Quarterback Ben Roethlisberger shows his toughness


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You watched the players emerge from the tunnel and the warmth of the Steelers locker room. One by one, they returned to the Heinz Field lawn. It was almost time for the second half against the Cleveland Browns Thursday night. You looked up and down the sideline, thinking you might have missed him. But, no, he wasn't there. You saw Charlie Batch warming up, apparently ready to take control of the team again in the second half. But you didn't see Ben Roethlisberger.

Then, suddenly, he was there.

Of course, he was there.

Slowly, limping badly on his left ankle, Roethlisberger walked to where Batch was throwing and took the ball off him. He took a few practice snaps from Doug Legursky -- who would play the second half for injured Maurkice Pouncey -- and gingerly took a few steps back each time. That was enough for coach Mike Tomlin and offensive coordinator Bruce Arians.

Roethlisberger would play the second half.

It was the very best part of a surprisingly difficult 14-3 victory.

It's not so much that Roethlisberger played brilliantly in the final two quarters, although he did clinch the win with a 79-yard touchdown pass to wide receiver Antonio Brown with 2:52 left. That was all Brown, who caught a short sideline pass and turned it into a touchdown with a couple of great moves and his incredible speed.

To that point in the second half, the Steelers offense had been stymied, although it wasn't all Roethlisberger's fault. One drive was stopped by an illegal hands to the face penalty on guard Chris Kemoeatu. Another produced no points when running back Rashard Mendenhall couldn't get in the end zone despite four carries inside the Cleveland 2. A third drive ended with a Roethlisberger interception.

None of that seemed to matter, though.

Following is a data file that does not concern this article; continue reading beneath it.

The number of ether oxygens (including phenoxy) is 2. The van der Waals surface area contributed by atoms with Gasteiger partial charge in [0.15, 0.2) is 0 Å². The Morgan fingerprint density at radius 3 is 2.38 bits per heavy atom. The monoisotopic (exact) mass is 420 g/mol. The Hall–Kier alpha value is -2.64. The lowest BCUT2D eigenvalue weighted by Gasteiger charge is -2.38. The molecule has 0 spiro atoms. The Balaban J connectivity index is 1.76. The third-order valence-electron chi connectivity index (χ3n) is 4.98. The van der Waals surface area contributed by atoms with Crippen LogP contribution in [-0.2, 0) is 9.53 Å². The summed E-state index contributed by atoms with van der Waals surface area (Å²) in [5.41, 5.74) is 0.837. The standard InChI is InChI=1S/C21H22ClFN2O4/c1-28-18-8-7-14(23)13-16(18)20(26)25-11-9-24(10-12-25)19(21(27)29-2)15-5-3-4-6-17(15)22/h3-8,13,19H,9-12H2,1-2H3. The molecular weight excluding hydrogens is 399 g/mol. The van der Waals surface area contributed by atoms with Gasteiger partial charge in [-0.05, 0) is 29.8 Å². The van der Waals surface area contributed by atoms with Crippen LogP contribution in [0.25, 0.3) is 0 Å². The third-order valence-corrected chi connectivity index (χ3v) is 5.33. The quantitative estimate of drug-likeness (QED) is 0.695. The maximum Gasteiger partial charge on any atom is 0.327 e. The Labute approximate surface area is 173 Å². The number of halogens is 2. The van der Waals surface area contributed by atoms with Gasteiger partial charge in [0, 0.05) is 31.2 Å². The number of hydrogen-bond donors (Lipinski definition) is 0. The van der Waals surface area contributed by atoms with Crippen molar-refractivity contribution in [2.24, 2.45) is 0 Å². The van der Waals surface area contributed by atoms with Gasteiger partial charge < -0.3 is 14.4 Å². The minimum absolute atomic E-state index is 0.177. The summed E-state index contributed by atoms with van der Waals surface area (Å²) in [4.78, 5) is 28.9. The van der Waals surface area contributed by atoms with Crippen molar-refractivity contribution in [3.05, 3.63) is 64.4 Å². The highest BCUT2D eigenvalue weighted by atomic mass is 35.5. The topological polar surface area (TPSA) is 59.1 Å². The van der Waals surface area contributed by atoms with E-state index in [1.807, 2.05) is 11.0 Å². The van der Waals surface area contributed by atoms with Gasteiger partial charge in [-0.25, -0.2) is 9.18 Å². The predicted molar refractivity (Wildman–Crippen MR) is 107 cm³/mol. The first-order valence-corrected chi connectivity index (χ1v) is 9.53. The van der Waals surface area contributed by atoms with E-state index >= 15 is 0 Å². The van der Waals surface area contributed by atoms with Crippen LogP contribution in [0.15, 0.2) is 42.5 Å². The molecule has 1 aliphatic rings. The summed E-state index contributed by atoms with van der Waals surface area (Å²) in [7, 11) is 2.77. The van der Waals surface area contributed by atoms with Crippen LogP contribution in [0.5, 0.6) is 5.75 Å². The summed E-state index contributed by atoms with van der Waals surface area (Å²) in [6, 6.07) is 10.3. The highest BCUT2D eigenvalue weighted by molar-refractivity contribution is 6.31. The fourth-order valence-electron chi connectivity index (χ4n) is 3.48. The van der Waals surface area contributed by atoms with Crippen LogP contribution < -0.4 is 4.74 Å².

All that really counted was that Roethlisberger was able to play.

Was it just me or did it feel like the season was saved?

"He knows the whole team is on his shoulders," injured tackle Willie Colon said of Roethlisberger earlier in the season. "It's going to take a lot to sit him down."

This looked like it might be the injury.

Roethlisberger was hurt midway through the second quarter when he was sacked by Browns defensive tackle Scott Paxson. It was typical of so many of the previous 308 times he had been sacked in his career. He looked downfield. He saw no one open. He stepped up in the pocket. He saw no one open. He moved to his right. Still, he saw no one open. Finally, Paxson closed in, wrapped him around the legs and took him down.

Roethlisberger didn't get up.

His left ankle rolled under him.

Heinz Field grew quiet.

Roethlisberger, who had completed 8 of 9 passes for 102 yards, including one for 11 yards and a touchdown to wide receiver Jerricho Cotchery in the first quarter, was helped off the field and taken by cart to the locker room. Batch finished the half, failing to complete either of his two passes.

For many Steelers fans, what followed was the longest halftime of the season. They didn't relax until they saw Roethlisberger limp out of that tunnel. Not that they haven't come to expect it. The guy has played with a broken thumb this season. He played with a broken nose and a broken foot last season.

"I don't want to let my guys down," Roethlisberger has said often. "I can deal with the pain. I'll be out there until they take me off in a cart."

So Roethlisberger finished the game and finished off the Browns. He had trouble reaching his running backs to hand off on that bad ankle but didn't have any fumbles. He completed 9 of 13 passes for 172 yards in the second half, including that beautiful catch-and-run by Brown.

It was Colon who described Roethlisberger best.

"He's just so tough."


Ron Cook: rcook@post-gazette.com . Ron Cook can be heard on the "Vinnie and Cook" show weekdays from 10 a.m. to 2 p.m. on 93.7 The Fan. First Published December 9, 2011 5:00 AM


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